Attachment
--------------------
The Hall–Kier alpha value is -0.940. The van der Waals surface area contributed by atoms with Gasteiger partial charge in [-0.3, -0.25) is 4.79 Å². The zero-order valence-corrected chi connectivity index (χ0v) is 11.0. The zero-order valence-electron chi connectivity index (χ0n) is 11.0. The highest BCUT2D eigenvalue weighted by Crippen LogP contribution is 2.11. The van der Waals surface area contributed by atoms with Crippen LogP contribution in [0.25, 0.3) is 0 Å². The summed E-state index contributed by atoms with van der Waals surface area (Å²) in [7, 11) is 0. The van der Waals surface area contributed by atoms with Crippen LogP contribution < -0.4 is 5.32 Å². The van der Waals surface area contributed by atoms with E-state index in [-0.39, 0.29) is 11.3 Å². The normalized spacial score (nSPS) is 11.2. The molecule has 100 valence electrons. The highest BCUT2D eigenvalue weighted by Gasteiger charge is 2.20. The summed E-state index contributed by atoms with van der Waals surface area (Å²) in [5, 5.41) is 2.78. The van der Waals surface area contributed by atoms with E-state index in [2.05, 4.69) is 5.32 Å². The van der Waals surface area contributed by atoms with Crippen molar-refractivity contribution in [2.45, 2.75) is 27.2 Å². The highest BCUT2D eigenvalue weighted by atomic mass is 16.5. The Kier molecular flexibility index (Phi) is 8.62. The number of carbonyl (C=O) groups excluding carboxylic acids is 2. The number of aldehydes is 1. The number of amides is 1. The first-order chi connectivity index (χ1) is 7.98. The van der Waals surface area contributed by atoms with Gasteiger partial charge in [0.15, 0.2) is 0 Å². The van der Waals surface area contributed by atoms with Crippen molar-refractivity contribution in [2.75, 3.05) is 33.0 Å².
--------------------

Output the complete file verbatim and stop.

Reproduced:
The Hall–Kier alpha value is -0.940. The van der Waals surface area contributed by atoms with Gasteiger partial charge in [-0.3, -0.25) is 4.79 Å². The zero-order valence-corrected chi connectivity index (χ0v) is 11.0. The zero-order valence-electron chi connectivity index (χ0n) is 11.0. The highest BCUT2D eigenvalue weighted by Crippen LogP contribution is 2.11. The van der Waals surface area contributed by atoms with Crippen LogP contribution in [0.25, 0.3) is 0 Å². The summed E-state index contributed by atoms with van der Waals surface area (Å²) in [7, 11) is 0. The van der Waals surface area contributed by atoms with Crippen LogP contribution < -0.4 is 5.32 Å². The van der Waals surface area contributed by atoms with E-state index in [-0.39, 0.29) is 11.3 Å². The normalized spacial score (nSPS) is 11.2. The molecule has 100 valence electrons. The highest BCUT2D eigenvalue weighted by Gasteiger charge is 2.20. The summed E-state index contributed by atoms with van der Waals surface area (Å²) in [5, 5.41) is 2.78. The van der Waals surface area contributed by atoms with E-state index in [2.05, 4.69) is 5.32 Å². The van der Waals surface area contributed by atoms with Crippen molar-refractivity contribution in [2.45, 2.75) is 27.2 Å². The highest BCUT2D eigenvalue weighted by atomic mass is 16.5. The Kier molecular flexibility index (Phi) is 8.62. The number of carbonyl (C=O) groups excluding carboxylic acids is 2. The number of aldehydes is 1. The number of amides is 1. The first-order chi connectivity index (χ1) is 7.98. The van der Waals surface area contributed by atoms with Gasteiger partial charge in [0.15, 0.2) is 0 Å². The van der Waals surface area contributed by atoms with Crippen molar-refractivity contribution in [2.75, 3.05) is 33.0 Å².